Logo of Phnom Penh Post newspaper Phnom Penh Post - Sokha threat investigation in works

Sokha threat investigation in works

Content image - Phnom Penh Post
Sar Kheng and Kem Sokha shake hands at the National Assembly earlier this year. Lieutenant Colonel Pheng Vannak was removed from his position after making death threats against the CNRP deputy leader, according to a proclamation signed by Sar Kheng. Heng Chivoan

Sokha threat investigation in works

Almost two years after a police official was accused of threatening to kill deputy opposition Cambodia National Rescue Party leader Kem Sokha in a Facebook message, an investigation into the nearly cold case has been declared and the official removed from his post, according to a document obtained yesterday.

In December 2013, Interior Ministry official Pheng Vannak allegedly sent a Facebook message to Sokha containing a picture of a gun and bullets and threatening to shoot him, although Vannak claimed his account had been hacked.

While the CNRP called for intervention and Vannak said he was summonsed at the time, it was not until September 25 of this year that a proclamation was signed by Interior Minister Sar Kheng creating a seven-person police commission to investigate the case.

“This commission has the duty of thoroughly researching and investigating this case and other complaints of irregular activity made against Lieutenant Colonel Pheng Vannak, a national police officer at the Interior Ministry, and report the results of the investigation to the interior minister to inspect and make a decision according to procedures,” the proclamation read.

Vannak was also transferred to a lower position as the investigation takes place.

The CNRP had previously pointed out the difference between the lack of action against Vannak and the swift arrest last month of a Cambodian man who threatened to kill government border-researcher Sok Touch just a few days prior.

Chhay Sinarith, the vice chairman of the commission tasked with investigating Vannak and the director of the Interior Ministry’s Internal Security Department, confirmed yesterday that police were on Vannak’s case.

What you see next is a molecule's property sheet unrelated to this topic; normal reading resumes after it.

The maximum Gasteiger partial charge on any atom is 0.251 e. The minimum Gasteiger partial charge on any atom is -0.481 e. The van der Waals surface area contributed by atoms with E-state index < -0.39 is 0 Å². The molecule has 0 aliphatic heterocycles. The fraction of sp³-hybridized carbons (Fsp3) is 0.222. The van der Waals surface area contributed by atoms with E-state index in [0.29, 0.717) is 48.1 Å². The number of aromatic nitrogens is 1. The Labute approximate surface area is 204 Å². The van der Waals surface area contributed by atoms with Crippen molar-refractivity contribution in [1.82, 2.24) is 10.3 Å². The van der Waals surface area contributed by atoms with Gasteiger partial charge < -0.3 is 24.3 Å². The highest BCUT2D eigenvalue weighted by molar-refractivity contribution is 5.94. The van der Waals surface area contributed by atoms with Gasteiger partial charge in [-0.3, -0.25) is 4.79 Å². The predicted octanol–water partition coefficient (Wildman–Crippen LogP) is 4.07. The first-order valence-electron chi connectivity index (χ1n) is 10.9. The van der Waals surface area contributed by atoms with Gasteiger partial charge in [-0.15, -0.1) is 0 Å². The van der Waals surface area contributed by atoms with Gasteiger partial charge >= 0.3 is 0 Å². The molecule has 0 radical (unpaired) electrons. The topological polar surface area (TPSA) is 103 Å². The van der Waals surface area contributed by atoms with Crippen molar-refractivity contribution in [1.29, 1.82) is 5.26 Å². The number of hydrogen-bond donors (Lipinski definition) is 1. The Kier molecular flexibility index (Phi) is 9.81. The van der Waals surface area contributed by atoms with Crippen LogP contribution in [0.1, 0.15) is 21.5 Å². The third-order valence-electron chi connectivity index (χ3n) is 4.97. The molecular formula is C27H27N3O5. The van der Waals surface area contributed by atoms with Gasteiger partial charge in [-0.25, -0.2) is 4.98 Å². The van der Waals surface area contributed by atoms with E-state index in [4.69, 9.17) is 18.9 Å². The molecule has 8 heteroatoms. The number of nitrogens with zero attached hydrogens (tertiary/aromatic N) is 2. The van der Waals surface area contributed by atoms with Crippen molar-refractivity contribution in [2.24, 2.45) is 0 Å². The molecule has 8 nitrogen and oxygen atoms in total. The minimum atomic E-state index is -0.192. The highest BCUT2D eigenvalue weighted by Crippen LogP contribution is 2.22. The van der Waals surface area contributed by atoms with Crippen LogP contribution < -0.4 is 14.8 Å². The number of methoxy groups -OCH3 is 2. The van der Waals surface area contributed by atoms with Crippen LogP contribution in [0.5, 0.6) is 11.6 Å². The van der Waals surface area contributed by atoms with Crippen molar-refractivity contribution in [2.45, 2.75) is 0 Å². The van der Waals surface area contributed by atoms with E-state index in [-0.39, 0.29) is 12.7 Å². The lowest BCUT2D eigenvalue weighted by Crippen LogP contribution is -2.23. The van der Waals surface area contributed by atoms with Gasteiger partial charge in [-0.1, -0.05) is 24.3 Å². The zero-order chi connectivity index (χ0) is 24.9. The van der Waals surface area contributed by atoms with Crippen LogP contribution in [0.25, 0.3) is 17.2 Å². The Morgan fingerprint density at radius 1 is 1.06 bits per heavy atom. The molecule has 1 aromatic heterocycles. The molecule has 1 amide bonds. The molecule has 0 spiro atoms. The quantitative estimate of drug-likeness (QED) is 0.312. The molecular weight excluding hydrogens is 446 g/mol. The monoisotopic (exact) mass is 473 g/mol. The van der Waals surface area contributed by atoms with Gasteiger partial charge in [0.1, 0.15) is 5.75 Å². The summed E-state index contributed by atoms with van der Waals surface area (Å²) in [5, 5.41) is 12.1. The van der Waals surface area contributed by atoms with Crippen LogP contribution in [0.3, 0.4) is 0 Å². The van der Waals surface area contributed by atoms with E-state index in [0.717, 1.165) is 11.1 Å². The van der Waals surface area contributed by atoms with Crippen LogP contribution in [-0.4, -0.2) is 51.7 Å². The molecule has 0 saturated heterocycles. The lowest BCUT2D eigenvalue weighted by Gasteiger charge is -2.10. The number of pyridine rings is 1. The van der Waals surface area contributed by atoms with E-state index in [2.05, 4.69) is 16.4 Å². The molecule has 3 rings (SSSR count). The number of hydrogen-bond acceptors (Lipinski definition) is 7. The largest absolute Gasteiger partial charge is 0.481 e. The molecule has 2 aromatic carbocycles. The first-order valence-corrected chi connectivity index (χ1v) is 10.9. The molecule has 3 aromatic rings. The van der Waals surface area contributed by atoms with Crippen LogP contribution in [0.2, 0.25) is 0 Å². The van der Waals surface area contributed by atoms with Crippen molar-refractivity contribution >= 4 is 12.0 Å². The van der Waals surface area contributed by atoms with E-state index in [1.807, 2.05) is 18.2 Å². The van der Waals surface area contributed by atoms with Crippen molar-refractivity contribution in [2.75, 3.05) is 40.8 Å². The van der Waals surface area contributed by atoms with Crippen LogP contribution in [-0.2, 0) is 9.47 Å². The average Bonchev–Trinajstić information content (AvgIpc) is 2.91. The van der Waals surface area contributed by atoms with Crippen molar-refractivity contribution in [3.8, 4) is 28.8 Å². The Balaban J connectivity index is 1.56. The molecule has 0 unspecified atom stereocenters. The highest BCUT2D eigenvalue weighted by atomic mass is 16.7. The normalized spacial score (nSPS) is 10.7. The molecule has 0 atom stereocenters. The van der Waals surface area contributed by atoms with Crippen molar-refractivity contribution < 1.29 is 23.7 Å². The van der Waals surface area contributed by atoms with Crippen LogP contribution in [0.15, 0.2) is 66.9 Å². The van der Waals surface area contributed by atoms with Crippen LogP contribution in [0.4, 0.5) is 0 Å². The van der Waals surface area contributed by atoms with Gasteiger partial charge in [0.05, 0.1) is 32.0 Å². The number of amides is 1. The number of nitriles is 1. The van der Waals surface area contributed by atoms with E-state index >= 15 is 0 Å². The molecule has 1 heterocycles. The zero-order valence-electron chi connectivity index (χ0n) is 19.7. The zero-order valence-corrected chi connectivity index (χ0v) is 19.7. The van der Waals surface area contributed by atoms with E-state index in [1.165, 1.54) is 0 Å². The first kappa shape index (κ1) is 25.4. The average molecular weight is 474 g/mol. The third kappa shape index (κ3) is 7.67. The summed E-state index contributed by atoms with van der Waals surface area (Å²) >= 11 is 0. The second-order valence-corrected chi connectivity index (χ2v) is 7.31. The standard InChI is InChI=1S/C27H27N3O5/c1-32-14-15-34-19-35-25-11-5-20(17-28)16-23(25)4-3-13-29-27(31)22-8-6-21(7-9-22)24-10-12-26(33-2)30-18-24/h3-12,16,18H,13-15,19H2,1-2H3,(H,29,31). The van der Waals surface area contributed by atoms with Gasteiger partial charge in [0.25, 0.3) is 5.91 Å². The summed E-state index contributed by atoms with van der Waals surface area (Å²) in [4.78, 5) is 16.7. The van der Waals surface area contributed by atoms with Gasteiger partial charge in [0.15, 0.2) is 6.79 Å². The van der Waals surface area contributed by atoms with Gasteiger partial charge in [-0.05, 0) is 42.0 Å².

He said, however, that it was difficult for police to investigate because the incident took place so long ago and because the case’s plaintiff was not cooperative.

“We are investigating. We must find evidence. [We] do not say that [the threat on Facebook] belongs to him, because he’s said [his Facebook account] did not belong to him [at the time.] So it is complicated,” Sinarith said.

“But that doesn’t mean we won’t try.”

Pheng Vannak declined to comment when reached yesterday.

CNRP spokesman Yem Ponharith confirmed yesterday that the CNRP had previously requested intervention in the case, but declined to give further specifics, referring questions to lawyer Ket Khy, who said he was not attached to the case.

MOST VIEWED

  • Oil producers see oversupply

    Major oil producers said on Sunday that crude supply next year would outstrip demand, calling for new strategies based on production adjustments. Khalid al-Falih, Energy Minister of the world’s top supplier Saudi Arabia, said the kingdom would cut its production by 500,000 barrels per day (

  • ‘Historic’ Khmer Rouge tribunal Case 002/2 verdict to be delivered

    The Extraordinary Chambers in the Courts of Cambodia (ECCC) are to deliver the verdict on Friday, in the trial of former Khmer Rouge leaders Nuon Chea and Khieu Samphan, in a pronouncement hailed as a “historic event for Cambodia and the world”. The verdict from

  • Record set for world’s longest dragon boat

    Cambodia broke the world record for the longest dragon boat – a title previously held by China, Guinness World Records adjudicator Pravin Patel said on Monday. He verified the record on the east bank of the Mekong river, in Prey Veng province’s Peamro district. “With

  • Analyst: Government appointments ‘a waste of national budget’

    The government has appointed over 200 officials as undersecretaries of state, secretaries of state, assistants and advisers at various institutions since October 1. While senior officials said the appointments were aimed at ensuring higher efficiency at the national level, social analysts said the practice is merely power-sharing